If you follow copyright you may have noticed some more interesting news on the lawsuit against Georgia State University by three large publishers and the Copyright Clearing Center. While the plaintiffs won a reversal of a lower court decision, they lost their larger goal of severely restricting Fair Use and affecting a monumental change in Fair Use law. Kevin Smith has a good summary here. While it is no surprise that publishers want greater restrictions than ever, it is also difficult not to at least recognize some of their fears as recent news about the falling profits for indie authors in subscription services like Amazon's merit such fears.
Authors and publishers are trying to avoid the now monotonous and entirely predictable articles like this one from Nashville. The music economy seems to be mirroring the broader US economy as its middle class is evaporating. The fundamental problem for all artists in any medium is compensation for work rendered. Now most artists I know do not expect state subsidies or a free handout, but they would hope that we the general public, or more specifically, the library community, would recognize the struggles of monetizing artistic creations and the residual benefits that come from a thriving arts ecosystem. I say "ecosystem" rather than economy, because my goal is to consider the social and educational components of the arts as much as the economic. I want to have a broader understanding and build a better ecosytem. The problem that I have not been able to solve is fairly simple: How do you define an healthy information ecosystem? Our frame of reference, the 20th century is really an outlier, rather than the norm. Prior to the 20th century there was not much of an entertainment industry. A few authors, painters, and poets, made a living off their art, but it was not until the 20th century that the industry/economy became the juggernaut it is.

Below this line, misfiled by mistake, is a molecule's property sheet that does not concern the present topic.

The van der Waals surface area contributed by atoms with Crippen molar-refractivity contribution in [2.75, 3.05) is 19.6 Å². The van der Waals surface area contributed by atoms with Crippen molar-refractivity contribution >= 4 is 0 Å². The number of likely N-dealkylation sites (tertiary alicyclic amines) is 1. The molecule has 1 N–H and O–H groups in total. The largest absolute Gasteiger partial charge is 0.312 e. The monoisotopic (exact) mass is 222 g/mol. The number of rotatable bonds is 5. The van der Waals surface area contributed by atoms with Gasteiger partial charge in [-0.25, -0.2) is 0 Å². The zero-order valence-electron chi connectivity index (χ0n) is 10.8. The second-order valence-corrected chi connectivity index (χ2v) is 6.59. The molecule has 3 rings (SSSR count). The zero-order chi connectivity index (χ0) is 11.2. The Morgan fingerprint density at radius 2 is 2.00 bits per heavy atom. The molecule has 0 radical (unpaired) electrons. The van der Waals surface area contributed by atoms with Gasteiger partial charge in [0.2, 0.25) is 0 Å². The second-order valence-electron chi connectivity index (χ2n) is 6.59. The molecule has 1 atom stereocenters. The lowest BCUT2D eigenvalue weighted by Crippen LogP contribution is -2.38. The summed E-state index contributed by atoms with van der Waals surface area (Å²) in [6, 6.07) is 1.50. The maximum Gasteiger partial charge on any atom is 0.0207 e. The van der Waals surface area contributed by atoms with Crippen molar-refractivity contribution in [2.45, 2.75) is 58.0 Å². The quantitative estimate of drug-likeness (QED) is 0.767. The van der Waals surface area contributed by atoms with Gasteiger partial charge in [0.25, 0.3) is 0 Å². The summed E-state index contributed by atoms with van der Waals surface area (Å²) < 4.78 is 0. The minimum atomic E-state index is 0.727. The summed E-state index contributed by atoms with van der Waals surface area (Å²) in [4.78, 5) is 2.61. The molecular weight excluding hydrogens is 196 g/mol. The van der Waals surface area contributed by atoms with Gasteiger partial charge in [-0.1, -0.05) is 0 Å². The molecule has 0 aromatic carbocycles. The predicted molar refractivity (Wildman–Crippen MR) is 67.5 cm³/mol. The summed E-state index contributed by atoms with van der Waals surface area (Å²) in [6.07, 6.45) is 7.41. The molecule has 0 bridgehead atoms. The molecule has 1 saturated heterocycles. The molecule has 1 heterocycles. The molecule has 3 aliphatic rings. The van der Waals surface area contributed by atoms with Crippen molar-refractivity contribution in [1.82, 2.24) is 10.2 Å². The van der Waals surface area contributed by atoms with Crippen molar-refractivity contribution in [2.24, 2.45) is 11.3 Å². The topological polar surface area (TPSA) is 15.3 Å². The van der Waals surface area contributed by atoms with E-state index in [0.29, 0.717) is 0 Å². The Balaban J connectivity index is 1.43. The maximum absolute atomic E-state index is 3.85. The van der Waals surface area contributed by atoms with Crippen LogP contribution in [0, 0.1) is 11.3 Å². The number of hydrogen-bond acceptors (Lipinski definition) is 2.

So it is hard for me to quantify and even identify the variables in the equation. I can assume that most of us would like to keep the vibrancy and accessibility to art, books, music, and movies the 20th century created. One significant component of defining a healthy ecosystem revolves around the issue of compensation for art and the capacity of that ecosystem to create self sustaining artists. Many in the tech world point to the Susan Boyle's and PSYs of the world as evidence that the system is working fine and will fix itself. But others, typically within the arts community point to articles like the one above from Nashville as evidence that the greater ecosystem is suffering. I personally don't have an answer, but I can say that my work as a librarian is to solve this ecological problem so that I can continue connecting patrons to artists. Think about these issues as you enjoy the fascinating remix album artwork below that imagines classic heavy metal albums as jazz artwork.